Associated Press Writer
EDINBURG, Texas (AP) - Bond was set at $18 million Friday for a Brownsville man charged with
capital murder in the horrific Jan. 5 raid that left a half-dozen men dead in a hail of gunfire.
Marcial Bocanegra, 25, was charged with six counts of capital murder and held on bonds of $3 million
for each count. Bocanegra was arraigned Friday afternoon.
It was the first arrest in what many law enforcement officials have described as the most violent crime
in the Rio Grande Valley in recent memory. The arrest was a sign that more light will be shed on a
bold crime that Edinburg Police Chief Quirino Munoz said appeared to be "sending a message."
A week after the crime, police said they had so few clues that they were offering a $10,000 reward for
information leading to a conviction. Munoz said the arrest was not a result of the reward.
The shooting victims were found dead in and around two ramshackle houses that shared a lot in this
semirural community about 15 miles from the Mexican border.
Only Rosie Ramos, mother of two victims, survived the attack. Minutes afterward, Rosie Ramos freed
herself from the electrical wiring the assailants tied her up in and made the initial call to 911.
Ramos told police that men stormed into her home and another house on her semirural lot with
demands for drugs, money, and guns. She was made to face a wall while her son, 24-year-old Jerry
Hidalgo, was shot to death.
From noises Ramos said she heard in the second house, a ramshackle single story structure where
her sons and friends hung out, there were as many as five assailants. Ramos told police at least one
assailant wore a ski mask and a jacket with "police" on it, leading investigators initially to label it a
"pseudo cop" incident.
Police arrived to find five bodies, strewn in and outside that second house.
The dead included Hidalgo's brother Ray, 30; brothers Juan Delgado Jr., 32, and Juan Delgado III, 20;
Ruben Rolando Castillo, 32; and Jimmy Armendariz, 22. Preliminary autopsy reports revealed that
some victims were killed by a single bullet, others by many. Investigators at the scene said some
victims were not recognizable as a result of the gunshots.
The smaller structure was known as a hangout where the Hidalgo brothers and their friends would drink
beer and hold cookouts.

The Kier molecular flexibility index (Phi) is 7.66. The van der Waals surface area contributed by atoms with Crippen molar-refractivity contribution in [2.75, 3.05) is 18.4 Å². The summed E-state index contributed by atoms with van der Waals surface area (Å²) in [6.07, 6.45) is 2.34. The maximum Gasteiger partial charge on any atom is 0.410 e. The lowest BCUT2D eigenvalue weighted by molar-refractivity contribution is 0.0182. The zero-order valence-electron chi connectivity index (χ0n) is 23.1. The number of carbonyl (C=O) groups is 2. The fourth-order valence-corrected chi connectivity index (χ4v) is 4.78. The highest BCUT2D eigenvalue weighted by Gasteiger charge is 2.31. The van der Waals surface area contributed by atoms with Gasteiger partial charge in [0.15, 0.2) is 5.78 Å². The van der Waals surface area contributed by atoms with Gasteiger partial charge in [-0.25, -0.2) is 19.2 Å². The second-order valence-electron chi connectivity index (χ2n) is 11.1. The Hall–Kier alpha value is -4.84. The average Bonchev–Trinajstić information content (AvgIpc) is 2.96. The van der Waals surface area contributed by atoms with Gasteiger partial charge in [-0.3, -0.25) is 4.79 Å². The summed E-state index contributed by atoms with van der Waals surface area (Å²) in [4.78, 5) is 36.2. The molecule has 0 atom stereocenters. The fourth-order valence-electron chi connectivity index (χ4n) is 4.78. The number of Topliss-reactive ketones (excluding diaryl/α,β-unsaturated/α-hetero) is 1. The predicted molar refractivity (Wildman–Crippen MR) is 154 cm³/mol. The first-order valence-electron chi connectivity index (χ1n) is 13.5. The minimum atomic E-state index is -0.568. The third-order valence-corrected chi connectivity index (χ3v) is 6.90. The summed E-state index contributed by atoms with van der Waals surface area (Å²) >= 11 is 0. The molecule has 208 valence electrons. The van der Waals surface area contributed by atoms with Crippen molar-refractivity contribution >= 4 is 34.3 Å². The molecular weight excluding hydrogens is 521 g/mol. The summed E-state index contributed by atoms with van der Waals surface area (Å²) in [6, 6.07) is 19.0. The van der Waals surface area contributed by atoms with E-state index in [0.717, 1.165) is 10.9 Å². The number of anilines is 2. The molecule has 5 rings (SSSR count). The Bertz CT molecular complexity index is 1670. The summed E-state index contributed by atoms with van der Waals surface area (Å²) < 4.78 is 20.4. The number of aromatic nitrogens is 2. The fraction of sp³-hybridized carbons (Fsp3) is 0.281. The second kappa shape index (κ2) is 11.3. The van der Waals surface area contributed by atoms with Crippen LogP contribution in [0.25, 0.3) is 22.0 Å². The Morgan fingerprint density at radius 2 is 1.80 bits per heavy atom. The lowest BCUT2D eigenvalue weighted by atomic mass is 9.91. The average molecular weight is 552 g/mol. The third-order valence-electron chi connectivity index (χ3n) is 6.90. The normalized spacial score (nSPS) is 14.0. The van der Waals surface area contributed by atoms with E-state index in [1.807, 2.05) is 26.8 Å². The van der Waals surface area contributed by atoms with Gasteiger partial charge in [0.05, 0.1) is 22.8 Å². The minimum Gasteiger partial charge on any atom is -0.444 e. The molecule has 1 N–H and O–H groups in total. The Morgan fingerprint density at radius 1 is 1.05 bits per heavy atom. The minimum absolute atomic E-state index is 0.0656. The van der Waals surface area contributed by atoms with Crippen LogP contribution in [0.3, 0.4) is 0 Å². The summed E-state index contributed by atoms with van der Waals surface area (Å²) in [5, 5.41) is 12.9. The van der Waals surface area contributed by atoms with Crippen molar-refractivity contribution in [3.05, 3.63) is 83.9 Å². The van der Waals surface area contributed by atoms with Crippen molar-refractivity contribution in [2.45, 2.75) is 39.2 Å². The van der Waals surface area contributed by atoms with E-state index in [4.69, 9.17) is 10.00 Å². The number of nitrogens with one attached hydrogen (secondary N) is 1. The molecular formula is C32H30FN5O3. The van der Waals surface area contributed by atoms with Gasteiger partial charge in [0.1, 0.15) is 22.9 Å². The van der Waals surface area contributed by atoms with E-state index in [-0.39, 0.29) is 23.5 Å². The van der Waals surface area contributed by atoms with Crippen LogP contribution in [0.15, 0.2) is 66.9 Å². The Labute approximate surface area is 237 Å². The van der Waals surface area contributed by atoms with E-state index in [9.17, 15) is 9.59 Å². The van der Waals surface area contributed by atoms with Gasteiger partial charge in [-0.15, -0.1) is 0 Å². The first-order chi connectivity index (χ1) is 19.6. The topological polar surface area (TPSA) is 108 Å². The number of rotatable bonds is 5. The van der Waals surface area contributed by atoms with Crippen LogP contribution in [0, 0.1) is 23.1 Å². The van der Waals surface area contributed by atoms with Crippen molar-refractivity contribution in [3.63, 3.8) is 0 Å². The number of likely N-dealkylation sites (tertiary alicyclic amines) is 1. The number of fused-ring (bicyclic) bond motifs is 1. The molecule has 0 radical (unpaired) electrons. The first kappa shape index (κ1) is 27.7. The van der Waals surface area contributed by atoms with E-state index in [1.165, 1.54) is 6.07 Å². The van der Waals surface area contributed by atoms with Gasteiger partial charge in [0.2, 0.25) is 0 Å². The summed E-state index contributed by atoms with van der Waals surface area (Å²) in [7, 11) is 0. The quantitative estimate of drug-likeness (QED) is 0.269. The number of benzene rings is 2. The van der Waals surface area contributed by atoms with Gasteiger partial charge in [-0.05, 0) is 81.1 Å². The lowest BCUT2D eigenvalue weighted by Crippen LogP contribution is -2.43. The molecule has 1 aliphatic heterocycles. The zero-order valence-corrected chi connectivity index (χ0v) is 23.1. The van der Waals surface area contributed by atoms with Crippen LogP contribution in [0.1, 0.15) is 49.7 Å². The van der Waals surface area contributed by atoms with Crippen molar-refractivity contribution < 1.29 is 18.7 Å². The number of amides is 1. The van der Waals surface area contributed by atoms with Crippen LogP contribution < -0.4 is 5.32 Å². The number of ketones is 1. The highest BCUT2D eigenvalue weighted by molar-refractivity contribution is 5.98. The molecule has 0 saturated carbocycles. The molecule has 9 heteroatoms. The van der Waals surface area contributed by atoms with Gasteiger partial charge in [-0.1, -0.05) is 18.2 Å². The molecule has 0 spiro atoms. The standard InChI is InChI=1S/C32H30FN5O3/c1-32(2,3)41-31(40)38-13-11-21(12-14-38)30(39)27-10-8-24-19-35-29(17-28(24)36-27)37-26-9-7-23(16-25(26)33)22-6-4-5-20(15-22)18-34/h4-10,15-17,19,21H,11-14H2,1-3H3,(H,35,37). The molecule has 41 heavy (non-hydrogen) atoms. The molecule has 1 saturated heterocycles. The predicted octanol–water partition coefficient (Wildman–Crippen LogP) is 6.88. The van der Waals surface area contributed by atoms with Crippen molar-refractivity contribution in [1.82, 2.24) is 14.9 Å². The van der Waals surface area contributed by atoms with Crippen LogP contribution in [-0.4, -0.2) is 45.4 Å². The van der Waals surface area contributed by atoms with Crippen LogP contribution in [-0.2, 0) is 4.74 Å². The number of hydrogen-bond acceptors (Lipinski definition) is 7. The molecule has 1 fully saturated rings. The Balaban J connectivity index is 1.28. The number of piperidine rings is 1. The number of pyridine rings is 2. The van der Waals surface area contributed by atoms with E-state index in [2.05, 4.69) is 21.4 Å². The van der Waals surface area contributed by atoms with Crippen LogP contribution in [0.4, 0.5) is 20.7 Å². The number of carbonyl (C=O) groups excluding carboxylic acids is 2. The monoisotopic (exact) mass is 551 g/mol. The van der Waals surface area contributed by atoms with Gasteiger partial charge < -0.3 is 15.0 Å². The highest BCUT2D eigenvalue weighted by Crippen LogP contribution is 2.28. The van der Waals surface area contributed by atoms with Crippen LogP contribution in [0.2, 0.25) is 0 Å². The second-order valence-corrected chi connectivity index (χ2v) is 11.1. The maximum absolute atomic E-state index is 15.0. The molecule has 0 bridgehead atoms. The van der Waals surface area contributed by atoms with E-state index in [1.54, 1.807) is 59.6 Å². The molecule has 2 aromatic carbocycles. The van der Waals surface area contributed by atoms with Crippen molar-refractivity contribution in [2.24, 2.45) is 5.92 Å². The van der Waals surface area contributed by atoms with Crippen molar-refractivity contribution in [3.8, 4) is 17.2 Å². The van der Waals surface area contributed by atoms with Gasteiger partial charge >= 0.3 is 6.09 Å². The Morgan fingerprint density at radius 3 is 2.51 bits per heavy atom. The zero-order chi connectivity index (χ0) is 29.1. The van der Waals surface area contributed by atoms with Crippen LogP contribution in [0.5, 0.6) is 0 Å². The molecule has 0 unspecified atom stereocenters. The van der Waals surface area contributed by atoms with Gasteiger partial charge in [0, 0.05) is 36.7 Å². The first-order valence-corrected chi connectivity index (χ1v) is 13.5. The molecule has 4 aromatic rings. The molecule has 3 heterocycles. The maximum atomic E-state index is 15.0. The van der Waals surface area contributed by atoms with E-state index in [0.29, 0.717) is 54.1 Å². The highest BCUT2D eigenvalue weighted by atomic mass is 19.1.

Munoz would say little about the investigation or whether more arrests were imminent.
"Basically, we've been working round the clock since this matter got reported to us," he said.
The arrest in a cul-de-sac of modest homes in Brownsville was made by about a dozen plainclothes
police officers, who took the suspect away in handcuffs. Munoz said the arrest was made with the
assistance of the Brownsville Police Department and was the result of an exhaustive investigation
involving several law enforcement agencies.
"We've conducted numerous searches in different places and many interviews," he said. "Our
detectives and officers worked over 1,000 hours. We've dedicated telephone lines to this investigation
and have offered rewards."
Two women in the house with the suspect also were detained for questioning.
The murder scene is about 15 miles from the Mexican border, raising speculation about ties with
border drug rings and that some assailants may have fled to Mexico.
While investigators at the scene said there was evidence of drug use in the second house, Munoz has
said it is premature to link the murders to any specific motive and that possibilities included drugs,
money, revenge or a premeditated hit.
The crime has similarities to a September attack in nearby Donna in which six Mexican women were
gunned down in a car. Two women survived.
Munoz described the stream of bullets in both attacks as "overkill" and said police from the cities have
Rachel Hartman, a 20-year-old student who had been living with Armendariz, said she suspected the
attack had something to do with drugs.
"I think it had to have been something out of revenge and getting rid of competition," she said.
Armendariz rarely went to the house, Hartman said.
"If he just wouldn't have been there ... ," she said in a telephone interview before bursting into tears.
"It's not fair, he was too young."
Edinburg is about 220 miles south of San Antonio.